When most of us think about energy efficiency solutions, we generally think in terms of technologies. We have it quite literally down to a formula. We default to replacing older, inefficient equipment with smarter, more efficient technologies – or installing controls that conserve energy when we don’t need it. And it works. For residential and small business customers, it’s the effective go-to solution for energy efficiency program design.
However, for large commercial building owners or manufacturers (often coined as Commercial and Industrial or C&I customers), there’s another factor that comes into play. Power.
Power is the rate in which we use energy. Think of it like this: You’re driving a certain distance (which would be the total energy used), yet you will arrive at different times depending on your speed (that would be the rate at which you’re consuming energy), aka, the power you use.
But why does power cost customers? The short answer is because it costs utilities – due to the resources needed to support such a high demand. This is significant for C&I customers – because while energy (kWh) costs remain relatively stable, thanks to energy efficiency programs and improved public awareness, the cost of power (kW) continues to rise on customers’ bills because of market demand and regulatory changes.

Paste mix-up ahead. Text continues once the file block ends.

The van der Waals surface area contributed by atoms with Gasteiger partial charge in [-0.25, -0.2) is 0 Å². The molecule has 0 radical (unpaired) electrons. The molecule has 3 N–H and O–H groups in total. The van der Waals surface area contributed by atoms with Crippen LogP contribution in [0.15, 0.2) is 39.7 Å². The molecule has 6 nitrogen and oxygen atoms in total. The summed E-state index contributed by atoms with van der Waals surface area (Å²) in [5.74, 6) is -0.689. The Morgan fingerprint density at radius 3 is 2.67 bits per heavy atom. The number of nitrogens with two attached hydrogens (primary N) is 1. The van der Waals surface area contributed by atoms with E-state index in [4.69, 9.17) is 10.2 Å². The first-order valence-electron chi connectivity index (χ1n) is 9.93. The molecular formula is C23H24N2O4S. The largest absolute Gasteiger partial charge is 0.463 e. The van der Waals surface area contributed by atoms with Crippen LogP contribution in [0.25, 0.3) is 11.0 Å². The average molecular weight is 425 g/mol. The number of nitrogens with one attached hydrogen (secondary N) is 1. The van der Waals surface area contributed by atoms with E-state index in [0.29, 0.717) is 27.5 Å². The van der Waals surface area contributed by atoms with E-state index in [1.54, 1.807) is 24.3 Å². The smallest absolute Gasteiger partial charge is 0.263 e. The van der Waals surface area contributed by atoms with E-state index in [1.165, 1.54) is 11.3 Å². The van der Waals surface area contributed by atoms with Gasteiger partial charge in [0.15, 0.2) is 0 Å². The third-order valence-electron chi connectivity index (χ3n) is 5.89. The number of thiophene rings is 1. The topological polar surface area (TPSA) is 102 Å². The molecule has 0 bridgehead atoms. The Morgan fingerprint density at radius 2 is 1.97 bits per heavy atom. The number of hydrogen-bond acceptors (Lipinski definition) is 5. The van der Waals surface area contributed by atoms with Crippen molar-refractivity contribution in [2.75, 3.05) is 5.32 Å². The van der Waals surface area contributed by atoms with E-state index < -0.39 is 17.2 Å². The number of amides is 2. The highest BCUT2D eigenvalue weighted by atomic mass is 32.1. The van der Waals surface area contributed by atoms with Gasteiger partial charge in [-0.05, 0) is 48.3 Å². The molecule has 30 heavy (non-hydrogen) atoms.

The fact of the matter is, power represents a substantial portion of C&I customers’ energy bills. Just how much? According to USDA, it accounts for 30-70 percent of commercial customers’ electric costs (USDA, 2016) – a significant opportunity for savings, whether they’re on the low or high end of that spectrum.
The success of On Demand Savings programs depends on the ability to shift customers' attention from managing energy consumption to managing power. This requires education, motivation, the right program plan and the right tools – including industry expert consultations and a real-time energy dashboard that alerts customers when their power demand is on the rise.
Is your interest “peaked?” Download our On Demand Savings program whitepaper to see how utilities are helping customers save on demand charges – including the real-world challenges and solutions of pilot program success stories.
Kate Servais, Program Manager
Kate Servais goes above and beyond to find solutions that work. Her primary focus is finding the best way to help utility customers save energy. She does this by working directly with customers, contractors and utility decision makers to design and execute demand reduction programs. Kate’s extensive experience with engineering solutions gives her the upper hand when pursuing energy innovation. Kate holds a master’s degree in industrial and systems engineering with a specialization in sustainable design from the University of Wisconsin-Madison.